Social Music Games – Lackluster or Blockbuster?

image from static.mxp4.com Are social gaming and music the perfect match? MXP4 thinks so. In recent months, they've designed many apps that combine these two elements, which have been very successful. Each one appears to have increased engagement among fans and gotten shared widely on social networks.

But are their efforts ones that we can count on interesting fans in the long-term or has MXP4 merely succeeded at giving fans something new and shiny to play with? It's a hard call. During the limited beta launch of David Guetta's app Pump It, over 15,000 users actively played with the game for +12 minutes per track, with 50% sharing and competing against their friends in Facebook. But the whole notion of "interactive listening" is a fairly new invention. It could be a novelty.

In comparing MXP4 to social music games like Beat Hazard and Tap Tap Revenge, Social Times writer Reid McCarter had this to say about MXP4 apps:

"[MXP4] apps, while an interesting concept, are probably a bit too simple for those interested in an absorbing game and a bit too distracting for those looking to enjoy a song. The remix tools are all, by necessity, extremely basic and are designed more for mindless tampering than anything like actual remixing or reconfiguring. While this works well on a casual, "pick up and play" basis, many may be put off by the preliminary confusion of how much listening or how much playing they should be doing at any one time.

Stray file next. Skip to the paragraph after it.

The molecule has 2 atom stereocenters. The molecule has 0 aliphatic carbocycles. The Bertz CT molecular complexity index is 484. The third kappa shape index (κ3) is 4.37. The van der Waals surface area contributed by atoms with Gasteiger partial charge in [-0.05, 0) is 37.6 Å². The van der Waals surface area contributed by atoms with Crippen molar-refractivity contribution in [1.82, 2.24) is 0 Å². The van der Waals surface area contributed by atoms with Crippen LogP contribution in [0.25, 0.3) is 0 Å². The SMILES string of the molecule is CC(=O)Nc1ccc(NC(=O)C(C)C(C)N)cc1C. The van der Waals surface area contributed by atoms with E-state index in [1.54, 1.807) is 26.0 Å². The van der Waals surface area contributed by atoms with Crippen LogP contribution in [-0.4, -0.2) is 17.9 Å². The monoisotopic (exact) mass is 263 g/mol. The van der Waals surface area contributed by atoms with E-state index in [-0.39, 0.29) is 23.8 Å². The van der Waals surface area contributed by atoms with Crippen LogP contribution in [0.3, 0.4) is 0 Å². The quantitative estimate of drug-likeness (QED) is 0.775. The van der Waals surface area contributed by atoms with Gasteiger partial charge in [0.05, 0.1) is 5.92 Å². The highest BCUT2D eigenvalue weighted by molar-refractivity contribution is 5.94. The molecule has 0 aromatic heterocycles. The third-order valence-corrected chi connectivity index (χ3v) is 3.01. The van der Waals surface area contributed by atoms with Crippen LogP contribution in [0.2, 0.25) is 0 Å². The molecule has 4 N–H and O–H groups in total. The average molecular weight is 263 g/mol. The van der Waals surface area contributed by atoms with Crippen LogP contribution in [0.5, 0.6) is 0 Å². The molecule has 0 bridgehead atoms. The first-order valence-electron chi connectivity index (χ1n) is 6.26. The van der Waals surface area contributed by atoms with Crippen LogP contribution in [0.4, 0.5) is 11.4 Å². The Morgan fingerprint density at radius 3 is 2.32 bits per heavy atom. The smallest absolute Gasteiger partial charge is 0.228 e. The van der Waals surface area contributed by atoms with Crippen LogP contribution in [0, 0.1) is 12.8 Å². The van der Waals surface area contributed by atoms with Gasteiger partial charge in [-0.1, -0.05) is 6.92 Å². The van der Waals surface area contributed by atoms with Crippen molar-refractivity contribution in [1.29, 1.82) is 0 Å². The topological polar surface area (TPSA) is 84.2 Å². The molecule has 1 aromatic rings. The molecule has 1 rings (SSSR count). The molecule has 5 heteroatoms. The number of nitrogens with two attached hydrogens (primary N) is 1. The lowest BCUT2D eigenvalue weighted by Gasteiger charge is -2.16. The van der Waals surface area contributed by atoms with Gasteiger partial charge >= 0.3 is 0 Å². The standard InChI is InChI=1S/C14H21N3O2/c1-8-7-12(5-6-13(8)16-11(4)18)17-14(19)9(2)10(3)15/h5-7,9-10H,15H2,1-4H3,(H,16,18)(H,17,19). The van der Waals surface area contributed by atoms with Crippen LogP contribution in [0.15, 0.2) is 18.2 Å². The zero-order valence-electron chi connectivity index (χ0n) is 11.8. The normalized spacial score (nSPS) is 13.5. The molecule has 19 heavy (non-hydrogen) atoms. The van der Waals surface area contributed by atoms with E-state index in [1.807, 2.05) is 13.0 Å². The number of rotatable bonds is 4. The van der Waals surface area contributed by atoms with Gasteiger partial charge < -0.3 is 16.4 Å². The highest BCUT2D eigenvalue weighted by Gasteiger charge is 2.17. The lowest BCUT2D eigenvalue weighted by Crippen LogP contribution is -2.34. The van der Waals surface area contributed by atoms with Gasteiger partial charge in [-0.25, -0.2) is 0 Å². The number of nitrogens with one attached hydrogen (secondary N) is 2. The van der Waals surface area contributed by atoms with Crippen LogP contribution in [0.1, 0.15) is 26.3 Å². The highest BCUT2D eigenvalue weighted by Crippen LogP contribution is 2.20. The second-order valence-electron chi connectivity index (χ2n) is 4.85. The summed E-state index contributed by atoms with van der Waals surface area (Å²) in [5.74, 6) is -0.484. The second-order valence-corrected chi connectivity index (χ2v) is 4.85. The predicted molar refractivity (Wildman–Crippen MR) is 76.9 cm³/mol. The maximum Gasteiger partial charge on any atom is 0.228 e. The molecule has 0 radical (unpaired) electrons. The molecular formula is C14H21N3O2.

There are no goals to motivate gameplay and no possibility of making a song truly unlistenable. While this lends MXP4?s apps the ability to be enjoyed by virtually anyone, it's hard not to think that such a passive approach to development calls the worth of the apps themeselves into question."

Put differently, the current iteration of social music apps appeal to everyone, but perfectly to no one. Certainly, the combination has a future. But right now, it's a toss up between deeming social music apps a goldmine or the equivalent of a strategically placed laser pointer that has momentary distracted fans – for now.

Lackluster or Blockbuster? What's your take? 


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